Women Leaders in the Courtroom Provide Excellent Advice at PADC First Annual Women’s Initiative

Almost 100 attorneys were captivated by and benefitted from the inaugural event of the Philadelphia Association of Defense Counsel’s (“PADC”) Womens’ Initiative, “Leaders in the Courtroom: From the Trial Courts to the United States Supreme Court” held recently at Cozen O’Connor’s Susquehanna Conference Room in Philadelphia. United States District Court Judge Cynthia M. Rufe, Roberta Liebenberg of Fine, Kaplan and Black, Teresa Ficken Sachs of Marshall Dennehey Warner Coleman & Goggin and Regina Foley of Raynes Lawn Hehmeyer motivated the crowd with their advice on how to get into, and excel, in the courtroom and in their legal practice. Program moderator Erin Siciliano of Wilson Elser Moskowitz Edelman & Dicker kept the themes together and engaged in meaningful commentary with the speakers and audience.

Women and diverse attorneys in the audience were urged to be assertive during recruitment and in interactions with senior partners. By being their own best advocate they demonstrate that they can successfully advocate for their clients.

For opportunities in the courtroom, women and diverse attorneys are urged to volunteer for trials and state what they want to do in the courtroom, i.e., cross-examine a witness, and avoid being mere window dressing at counsel table. Ask, “What is it you want me to do in court?” To get ready for these opportunities, request pre-trial assignments such as deposing a witness, to enable you to have a role in the case when it goes to trial, and keep asking even if at first you are unsuccessful in being heard. Even if you are not currently the very BEST at the task, make clear you want the opportunity, and will be able to do it, and then prepare to do it well!   Studies show that female jurors strongly prefer to see women attorneys taking active roles at trial, and that diverse jury teams earn better results and are generally favored by clients. It was further noted by the panelists that diverse jury teams match the increasing diversity of judges, juries, and clients.  

Some courts are creating trial opportunities for women and diverse attorneys by encouraging the attorney who wrote the brief to argue the motion.

Extracurricular activities was stressed as a developmental opportunity. Public speaking, sitting as a mediator or arbitrator, serving on a mock jury, taking NITA courses, participating in bar association leadership positions, and serving on a court committee are ways to increase overall development and core competencies, and ultimately gain name recognition with peers, senior partners and clients.

Implicit bias was discussed. It was noted that when men raise their voices in court they are deemed “zealous” and “passionate”. When women do so, they are deemed “aggressive”. Women and diverse attorneys were urged to always be authentic, but to own the courtroom and act as if they belong there. On a lighter note, women are urged to use their voice to be forceful but not too forceful. Like Goldilocks, women must be “just right”, a combination of “sweet steeliness”.  This issue is a concern at every level of court, the panelists noting anecdotal evidence that female United States Supreme Court justices get interrupted by their male counterparts much more frequently than male justices. And, when interrupting female justices, the language used was less polite than that used to interrupt male justices.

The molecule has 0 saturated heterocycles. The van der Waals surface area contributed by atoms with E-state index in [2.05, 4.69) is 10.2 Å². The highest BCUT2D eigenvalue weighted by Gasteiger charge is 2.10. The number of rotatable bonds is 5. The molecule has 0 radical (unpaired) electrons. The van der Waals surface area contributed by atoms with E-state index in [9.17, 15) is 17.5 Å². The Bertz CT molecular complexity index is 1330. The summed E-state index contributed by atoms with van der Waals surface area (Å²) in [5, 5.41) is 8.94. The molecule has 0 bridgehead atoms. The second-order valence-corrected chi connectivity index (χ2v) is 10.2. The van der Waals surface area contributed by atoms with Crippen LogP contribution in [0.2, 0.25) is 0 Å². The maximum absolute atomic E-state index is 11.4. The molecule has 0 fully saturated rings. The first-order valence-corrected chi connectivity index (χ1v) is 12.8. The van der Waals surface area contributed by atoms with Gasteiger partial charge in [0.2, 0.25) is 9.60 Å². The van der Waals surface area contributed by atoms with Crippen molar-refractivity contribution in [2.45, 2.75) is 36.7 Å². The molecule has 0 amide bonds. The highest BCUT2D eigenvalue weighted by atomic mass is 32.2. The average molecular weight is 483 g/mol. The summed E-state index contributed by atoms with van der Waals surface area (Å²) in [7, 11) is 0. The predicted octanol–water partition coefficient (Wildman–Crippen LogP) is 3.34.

It was noted that the private law firm female equity partner rate of only 19% of all attorneys has not changed much in 10 years. The panelists suggested that firms offer mentors and sponsors to women and diverse attorneys and program attendees were urged to focus on the significance of business development and origination credit.  It is important to interact with clients, and make sure the client knows what YOU are doing on their case. Ask senior partners for work with big clients in important matters! 

The program also included networking before and after the CLE program, which was attended by many women lawyers, as well as judges and court leaders.

We wish to thank PADC Executive Director Dave Cole, President Bob Cosgrove of Wade Clark Mulcahy, President-Elect Harriet Anderson of Robert J. Casey, Jr. & Associates, Secretary Kathleen Wilkinson of Wilson Elser and Executive Committee member Jennifer Coatsworth of Margolis Edelstein for their active involvement with planning this event. Thanks also in particular to PADC Executive Committee member Erin Siciliano for planning the event and serving as the program moderator. We appreciate the generosity of the following law firms that sponsored the event: Conrad O’Brien, Cozen O’Connor, Deasey Mahoney & Valentini, Goldberg Miller & Rubin, Harrington & Associates, Margolis Edelstein, Marshall Dennehey Warner Coleman & Goggin, Wade Clark Mulcahy, Ward Greenberg, White and Williams and Wilson Elser Moskowitz Edelman & Dicker. We also appreciate the continuing support from our annual sponsors: Advanced Depositions, Advanced Trial Technologies, CED Technologies, Consulting Engineers & Scientists, D4 | Special Counsel, ERSA Court Reporters, ESi, Exponent, Forensic Resolutions, IME Care Center, MCS, Minnesota Lawyers Mutual Insurance, RTI Forensics, RX Professional Services and VirtSOS.

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